101That man's unfettered faith indemnifies
          102Of its own conscious freedom the old shame,
          103And love's revealed infinitude supplants
          104Of its own wealth and wisdom the old scorn.

XIV
          105Though the sick beast infect us, we are fraught
          106Forever with indissoluble Truth,
          107Wherein redress reveals itself divine,
          108Transitional, transcendent. Grief and loss,
          109Disease and desolation, are the dreams
          110Of wasted excellence; and every dream
          111Has in it something of an ageless fact
          112That flouts deformity and laughs at years.

XV
          113We lack the courage to be where we are: --
          114We love too much to travel on old roads,
          115To triumph on old fields; we love too much
          116To consecrate the magic of dead things,
          117And yieldingly to linger by long walls
          118Of ruin, where the ruinous moonlight
          119That sheds a lying glory on old stones
          120Befriends us with a wizard's enmity.

XVI
          121Something as one with eyes that look below
          122The battle-smoke to glimpse the foeman's charge,
          123We through the dust of downward years may scan
          124The onslaught that awaits this idiot world
          125Where blood pays blood for nothing, and where life
          126Pays life to madness, till at last the ports
          127Of gilded helplessness be battered through
          128By the still crash of salvatory steel.

XVII
          129To you that sit with Sorrow like chained slaves,
          130And wonder if the night will ever come,
          131I would say this: The night will never come,
          132And sorrow is not always. But my words
          133Are not enough; your eyes are not enough;
          134The soul itself must insulate the Real,
          135Or ever you do cherish in this life --
          136In this life or in any life -- repose.

XVIII
          137Like a white wall whereon forever breaks
          138Unsatisfied the tumult of green seas,
          139Man's unconjectured godliness rebukes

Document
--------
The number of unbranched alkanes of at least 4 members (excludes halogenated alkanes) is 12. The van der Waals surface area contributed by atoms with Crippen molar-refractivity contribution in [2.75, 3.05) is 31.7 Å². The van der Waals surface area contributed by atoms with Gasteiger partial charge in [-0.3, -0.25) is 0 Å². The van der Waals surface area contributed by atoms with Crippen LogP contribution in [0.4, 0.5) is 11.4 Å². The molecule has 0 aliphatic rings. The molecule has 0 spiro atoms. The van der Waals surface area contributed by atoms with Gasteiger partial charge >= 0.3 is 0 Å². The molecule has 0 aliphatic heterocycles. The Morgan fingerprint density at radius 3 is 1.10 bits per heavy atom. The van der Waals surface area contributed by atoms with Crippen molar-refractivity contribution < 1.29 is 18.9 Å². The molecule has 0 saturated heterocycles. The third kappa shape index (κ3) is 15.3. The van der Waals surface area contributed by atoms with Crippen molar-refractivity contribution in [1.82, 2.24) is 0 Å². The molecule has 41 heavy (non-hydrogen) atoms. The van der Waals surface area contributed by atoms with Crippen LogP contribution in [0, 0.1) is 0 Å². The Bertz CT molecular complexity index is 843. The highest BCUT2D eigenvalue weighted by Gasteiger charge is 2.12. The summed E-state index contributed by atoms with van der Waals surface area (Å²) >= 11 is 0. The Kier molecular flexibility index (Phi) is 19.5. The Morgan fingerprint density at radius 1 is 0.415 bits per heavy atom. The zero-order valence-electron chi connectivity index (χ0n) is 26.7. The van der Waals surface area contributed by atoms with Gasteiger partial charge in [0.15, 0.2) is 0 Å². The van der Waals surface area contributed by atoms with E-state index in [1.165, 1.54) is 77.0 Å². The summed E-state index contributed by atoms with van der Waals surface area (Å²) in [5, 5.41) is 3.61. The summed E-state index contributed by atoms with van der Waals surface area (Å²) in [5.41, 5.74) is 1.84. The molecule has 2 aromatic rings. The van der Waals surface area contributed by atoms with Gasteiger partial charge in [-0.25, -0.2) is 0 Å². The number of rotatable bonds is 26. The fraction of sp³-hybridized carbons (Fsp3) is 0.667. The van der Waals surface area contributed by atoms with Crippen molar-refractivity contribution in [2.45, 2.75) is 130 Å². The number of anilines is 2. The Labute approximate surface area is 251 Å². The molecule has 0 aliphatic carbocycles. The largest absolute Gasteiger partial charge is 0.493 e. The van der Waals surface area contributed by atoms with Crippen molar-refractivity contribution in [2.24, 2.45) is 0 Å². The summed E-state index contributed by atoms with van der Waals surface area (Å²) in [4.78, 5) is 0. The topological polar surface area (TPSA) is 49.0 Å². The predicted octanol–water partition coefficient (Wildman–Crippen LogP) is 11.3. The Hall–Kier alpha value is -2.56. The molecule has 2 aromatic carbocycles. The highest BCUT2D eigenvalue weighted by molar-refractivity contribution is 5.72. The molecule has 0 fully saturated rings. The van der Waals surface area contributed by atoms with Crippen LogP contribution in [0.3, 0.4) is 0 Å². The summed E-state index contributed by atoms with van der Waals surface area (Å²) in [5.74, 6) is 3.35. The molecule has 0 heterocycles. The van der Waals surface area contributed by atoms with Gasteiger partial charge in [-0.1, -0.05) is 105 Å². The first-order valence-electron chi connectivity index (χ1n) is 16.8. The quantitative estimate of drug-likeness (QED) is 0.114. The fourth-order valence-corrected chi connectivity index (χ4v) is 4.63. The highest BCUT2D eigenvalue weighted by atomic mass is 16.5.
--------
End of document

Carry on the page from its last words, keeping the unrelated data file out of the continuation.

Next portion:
140With its imperial silence the lost waves
          141Of insufficient grief. This mortal surge
          142That beats against us now is nothing else
          143Than plangent ignorance. Truth neither shakes
          144Nor wavers; but the world shakes, and we shriek.

XIX
          145Nor jewelled phrase nor mere mellifluous rhyme
          146Reverberates aright, or ever shall,
          147One cadence of that infinite plain-song
          148Which is itself all music. Stronger notes
          149Than any that have ever touched the world
          150Must ring to tell it -- ring like hammer-blows,
          151Right-echoed of a chime primordial,
          152On anvils, in the gleaming of God's forge.

XX
          153The prophet of dead words defeats himself:
          154Whoever would acknowledge and include
          155The foregleam and the glory of the real,
          156Must work with something else than pen and ink
          157And painful preparation: he must work
          158With unseen implements that have no names,
          159And he must win withal, to do that work,
          160Good fortitude, clean wisdom, and strong skill.

XXI
          161To curse the chilled insistence of the dawn
          162Because the free gleam lingers; to defraud
          163The constant opportunity that lives
          164Unchallenged in all sorrow; to forget
          165For this large prodigality of gold
          166That larger generosity of thought, --
          167These are the fleshly clogs of human greed,
          168The fundamental blunders of mankind.

XXII
          169Forebodings are the fiends of Recreance;
          170The master of the moment, the clean seer
          171Of ages, too securely scans what is,
          172Ever to be appalled at what is not;
          173He sees beyond the groaning borough lines
          174Of Hell, God's highways gleaming, and he knows
          175That Love's complete communion is the end
          176Of anguish to the liberated man.

XXIII
          177Here by the windy docks I stand alone,
          178But yet companioned. There the vessel goes,
          179And there my friend goes with it; but the wake
          180That melts and ebbs between that friend and me
          181Love's earnest is of Life's all-purposeful
          182And all-triumphant sailing, when the ships
          183Of Wisdom loose their fretful chains and swing
          184Forever from the crumbled wharves of Time.

Notes

28] Titans: giants defeated by the gods of Olympus.

29] the fools of time: Shakespeare's sonnet 124, line 13.

48] runes: the Germanic futhork, characters especially designed for inscribing on stone.

143] plangent: plaintive sounding.

169] Recreance: cowardice.


Online text copyright © 2003, Ian Lancashire for the Department of English, University of Toronto.
Published by the Web Development Group, Information Technology Services, University of Toronto Libraries.

Original text: Collected Poems, with an introduction by John Drinkwater (London: Cecil Palmer, 1922): 100-107. PS 3535 O25A17 1922 Robarts Library.
First publication date: 1890 - 1897
Publication date note: The Children of the Night (1890-97), pp. 91-115. Originally in 25 parts; nos. I and III were omitted in 1922
RPO poem editor: Ian Lancashire
RP edition: RPO 1998.
Recent editing: 2:2002/4/3

Form note: unrhyming octaves


Other poems by Edwin Arlington Robinson